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Projecting the Lehigh Valley IronPigs roster: The outfield

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The Philadelphia Phillies have a number of question marks to address in their outfield and, as a result, that leaves the Lehigh Valley IronPigs’ outfield situation a bit cloudy until we get further along through Spring Training.

Projecting what the Hogs’ outfield might look like was not easy, but considering a number of factors—such as the Phillies’ need for outfield depth—the following three players appear to be good fits to start at Lehigh Valley.

Left Field: Steve Susdorf
In six seasons at the Minor League level, if there’s one thing that Susdorf has proven it’s that he can hit the baseball. The 27-year-old boasts a stat line of .302/.369./.427 in the Minors and is coming off another strong year at Lehigh Valley where he hit .313.

Susdorf has no power to speak of. He hit just two home runs in 101 games for the IronPigs last season. However, he plays about as hard as any player in the Phillies organization and that’s why he—rather than some other arguably more visually pleasing prospects—got the call up to Philadelphia when Domonic Brown went on the disabled list in late July.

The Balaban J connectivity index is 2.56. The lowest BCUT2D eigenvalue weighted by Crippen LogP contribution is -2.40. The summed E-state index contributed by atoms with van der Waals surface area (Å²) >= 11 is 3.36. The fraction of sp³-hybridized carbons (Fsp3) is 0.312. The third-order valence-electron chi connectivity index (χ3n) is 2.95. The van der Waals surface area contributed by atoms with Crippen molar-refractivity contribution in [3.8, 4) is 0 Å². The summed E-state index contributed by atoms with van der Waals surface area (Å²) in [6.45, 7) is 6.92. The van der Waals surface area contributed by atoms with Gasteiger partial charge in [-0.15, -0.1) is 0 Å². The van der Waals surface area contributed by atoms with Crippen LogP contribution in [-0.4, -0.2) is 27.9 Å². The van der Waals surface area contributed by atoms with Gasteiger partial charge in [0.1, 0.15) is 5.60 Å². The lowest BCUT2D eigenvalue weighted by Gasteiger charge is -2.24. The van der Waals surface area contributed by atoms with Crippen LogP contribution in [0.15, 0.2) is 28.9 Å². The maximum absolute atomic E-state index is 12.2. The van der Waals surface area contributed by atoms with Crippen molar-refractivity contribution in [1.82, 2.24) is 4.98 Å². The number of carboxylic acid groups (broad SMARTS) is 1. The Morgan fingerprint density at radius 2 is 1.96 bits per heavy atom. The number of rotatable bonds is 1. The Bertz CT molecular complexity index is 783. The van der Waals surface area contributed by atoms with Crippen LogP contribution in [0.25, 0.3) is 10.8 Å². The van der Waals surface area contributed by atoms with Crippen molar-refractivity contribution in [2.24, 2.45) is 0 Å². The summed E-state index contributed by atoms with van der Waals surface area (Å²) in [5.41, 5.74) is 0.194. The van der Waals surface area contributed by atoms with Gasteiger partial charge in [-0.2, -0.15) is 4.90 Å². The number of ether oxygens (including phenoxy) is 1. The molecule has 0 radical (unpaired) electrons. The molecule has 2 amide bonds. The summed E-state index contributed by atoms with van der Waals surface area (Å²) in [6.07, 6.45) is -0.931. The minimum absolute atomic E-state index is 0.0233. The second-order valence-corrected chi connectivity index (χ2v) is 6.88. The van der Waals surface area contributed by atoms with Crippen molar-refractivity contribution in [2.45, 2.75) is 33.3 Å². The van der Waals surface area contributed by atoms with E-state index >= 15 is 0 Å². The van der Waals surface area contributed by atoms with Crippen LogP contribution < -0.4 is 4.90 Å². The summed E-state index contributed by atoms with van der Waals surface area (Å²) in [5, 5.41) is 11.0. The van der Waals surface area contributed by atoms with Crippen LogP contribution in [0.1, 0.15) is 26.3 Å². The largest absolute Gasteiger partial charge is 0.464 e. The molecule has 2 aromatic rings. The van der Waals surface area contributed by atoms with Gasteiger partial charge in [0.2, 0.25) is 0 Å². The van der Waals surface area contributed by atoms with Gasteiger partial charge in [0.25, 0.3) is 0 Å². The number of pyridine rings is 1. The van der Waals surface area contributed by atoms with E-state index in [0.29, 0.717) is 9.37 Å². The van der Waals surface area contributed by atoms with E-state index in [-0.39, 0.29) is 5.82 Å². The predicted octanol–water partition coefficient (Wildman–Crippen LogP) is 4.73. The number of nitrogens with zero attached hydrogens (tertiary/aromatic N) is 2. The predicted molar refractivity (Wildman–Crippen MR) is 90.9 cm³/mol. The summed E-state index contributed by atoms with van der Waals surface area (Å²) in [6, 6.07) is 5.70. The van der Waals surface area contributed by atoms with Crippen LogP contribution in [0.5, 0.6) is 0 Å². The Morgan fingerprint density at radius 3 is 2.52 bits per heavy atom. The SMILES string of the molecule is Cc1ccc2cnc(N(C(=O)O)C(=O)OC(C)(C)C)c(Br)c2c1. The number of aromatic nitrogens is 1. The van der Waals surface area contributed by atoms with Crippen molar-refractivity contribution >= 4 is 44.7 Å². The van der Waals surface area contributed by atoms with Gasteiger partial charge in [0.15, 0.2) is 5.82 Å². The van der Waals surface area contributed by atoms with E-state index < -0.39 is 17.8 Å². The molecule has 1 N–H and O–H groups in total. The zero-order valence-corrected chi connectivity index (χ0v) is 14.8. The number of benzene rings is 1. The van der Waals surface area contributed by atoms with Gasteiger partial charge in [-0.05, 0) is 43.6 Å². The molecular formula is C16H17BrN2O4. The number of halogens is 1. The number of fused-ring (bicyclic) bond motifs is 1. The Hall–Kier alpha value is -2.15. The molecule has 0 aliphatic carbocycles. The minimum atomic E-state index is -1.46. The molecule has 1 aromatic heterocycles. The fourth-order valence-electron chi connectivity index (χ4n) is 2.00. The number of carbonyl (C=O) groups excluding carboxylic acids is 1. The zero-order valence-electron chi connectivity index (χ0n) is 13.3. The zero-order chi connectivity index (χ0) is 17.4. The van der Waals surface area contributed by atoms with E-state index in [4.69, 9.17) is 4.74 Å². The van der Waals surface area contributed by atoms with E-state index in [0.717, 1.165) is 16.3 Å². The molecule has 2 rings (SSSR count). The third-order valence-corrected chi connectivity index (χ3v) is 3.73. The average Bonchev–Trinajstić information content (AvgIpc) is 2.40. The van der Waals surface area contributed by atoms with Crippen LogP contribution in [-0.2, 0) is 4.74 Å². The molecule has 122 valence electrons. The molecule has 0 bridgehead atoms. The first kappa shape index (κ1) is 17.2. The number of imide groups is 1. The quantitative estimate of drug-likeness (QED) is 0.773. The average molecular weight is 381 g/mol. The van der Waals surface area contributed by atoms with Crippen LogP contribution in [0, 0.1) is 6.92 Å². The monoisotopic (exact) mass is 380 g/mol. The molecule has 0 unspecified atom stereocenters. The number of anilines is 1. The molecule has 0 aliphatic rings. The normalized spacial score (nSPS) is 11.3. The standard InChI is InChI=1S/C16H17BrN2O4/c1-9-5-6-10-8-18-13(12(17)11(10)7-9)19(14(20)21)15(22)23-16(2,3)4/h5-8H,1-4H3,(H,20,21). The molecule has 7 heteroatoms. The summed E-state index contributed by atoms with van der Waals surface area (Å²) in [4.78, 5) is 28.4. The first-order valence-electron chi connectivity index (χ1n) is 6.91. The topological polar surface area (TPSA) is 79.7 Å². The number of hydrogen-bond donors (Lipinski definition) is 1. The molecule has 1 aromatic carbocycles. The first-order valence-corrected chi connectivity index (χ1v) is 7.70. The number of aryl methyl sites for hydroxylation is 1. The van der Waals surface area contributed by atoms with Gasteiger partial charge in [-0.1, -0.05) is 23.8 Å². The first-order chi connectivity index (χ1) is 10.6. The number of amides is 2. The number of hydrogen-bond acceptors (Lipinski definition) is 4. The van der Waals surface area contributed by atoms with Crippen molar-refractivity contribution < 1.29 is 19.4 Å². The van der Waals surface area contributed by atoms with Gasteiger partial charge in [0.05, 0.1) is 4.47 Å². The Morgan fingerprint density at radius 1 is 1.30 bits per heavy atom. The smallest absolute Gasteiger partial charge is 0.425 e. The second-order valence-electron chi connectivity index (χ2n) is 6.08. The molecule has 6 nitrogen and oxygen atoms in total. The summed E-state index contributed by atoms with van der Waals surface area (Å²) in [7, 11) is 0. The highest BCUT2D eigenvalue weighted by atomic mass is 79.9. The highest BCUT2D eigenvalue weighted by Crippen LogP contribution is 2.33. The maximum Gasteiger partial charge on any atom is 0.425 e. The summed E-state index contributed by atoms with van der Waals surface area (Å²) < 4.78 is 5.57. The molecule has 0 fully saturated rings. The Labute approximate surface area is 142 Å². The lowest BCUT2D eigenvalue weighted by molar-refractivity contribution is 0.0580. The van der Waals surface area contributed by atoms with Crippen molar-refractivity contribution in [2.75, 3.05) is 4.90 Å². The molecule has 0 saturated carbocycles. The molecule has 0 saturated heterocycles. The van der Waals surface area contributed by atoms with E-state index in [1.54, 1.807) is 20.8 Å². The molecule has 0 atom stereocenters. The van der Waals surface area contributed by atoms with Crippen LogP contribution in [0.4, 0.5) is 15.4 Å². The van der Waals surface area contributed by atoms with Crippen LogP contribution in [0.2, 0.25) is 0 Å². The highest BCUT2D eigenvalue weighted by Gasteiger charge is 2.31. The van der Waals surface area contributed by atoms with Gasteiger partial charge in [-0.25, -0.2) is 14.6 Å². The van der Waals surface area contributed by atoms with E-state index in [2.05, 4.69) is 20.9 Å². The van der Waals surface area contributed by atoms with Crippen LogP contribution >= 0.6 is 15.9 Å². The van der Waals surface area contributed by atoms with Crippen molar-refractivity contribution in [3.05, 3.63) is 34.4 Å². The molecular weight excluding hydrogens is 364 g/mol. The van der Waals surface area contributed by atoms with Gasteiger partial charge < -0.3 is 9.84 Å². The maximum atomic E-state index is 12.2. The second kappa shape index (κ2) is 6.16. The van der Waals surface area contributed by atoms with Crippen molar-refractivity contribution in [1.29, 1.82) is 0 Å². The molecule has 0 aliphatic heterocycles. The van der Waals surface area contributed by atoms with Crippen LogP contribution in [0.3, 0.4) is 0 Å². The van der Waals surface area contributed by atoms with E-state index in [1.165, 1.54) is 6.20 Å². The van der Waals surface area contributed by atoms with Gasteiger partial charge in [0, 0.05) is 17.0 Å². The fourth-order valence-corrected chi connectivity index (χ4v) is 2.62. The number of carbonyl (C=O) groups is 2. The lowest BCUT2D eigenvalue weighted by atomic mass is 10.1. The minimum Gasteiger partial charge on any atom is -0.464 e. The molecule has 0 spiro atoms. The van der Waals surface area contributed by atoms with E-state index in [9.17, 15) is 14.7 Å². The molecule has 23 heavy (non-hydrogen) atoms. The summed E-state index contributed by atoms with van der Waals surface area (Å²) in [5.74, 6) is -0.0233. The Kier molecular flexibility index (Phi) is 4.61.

His work ethic is the trait most highly spoken of, as the left-handed corner outfielder has little else to separate him from the pack. Still, he makes the most of it and has earned the IronPigs fans’ respect with his all-out play.

Center Field: Tyson Gillies
I don’t know if he hit fits in the Phillies’ future plans at center field, but the 25-year-old athlete certainly has Major League potential.

Though not a power hitter by any means, Gillies showed some pop last season with 10 home runs in 428 at-bats between Lehigh Valley and Double-A Reading. As a whole, however, he desperately needs to improve as a hitter to show that he can play with the big boys.

Gillies’ speed on the basepath and his prowess in the field are what make him most intriguing. His stint with the IronPigs last season was not a good step in the right direction for him. After hitting just .220 in 237 at-bats, he will have to hit much better to prove he is ready for a chance at the big-league level.

Right Field: Leandro Castro
Castro spent most of 2013 as the IronPigs’ starting right fielder and you can likely bank on that being the case this upcoming season. The 24-year-old hit .256 with eight home runs, 55 runs batted in and a team-high 20 stolen bases.

Castro’s free-swinging attitude is one of his greatest detriments. It’s the cause for his dramatically low on-base percentage (.280 last season) despite being a base-stealing machine.

If Castro could improve his plate discipline, it would be interesting to see what he could develop into. If he could get on base more often, he would be a terror for opposing pitchers.

Lou Musto covers the Lehigh Valley IronPigs for You can follow him on Twitter @LouisMusto for all the latest Lehigh Valley IronPigs news.



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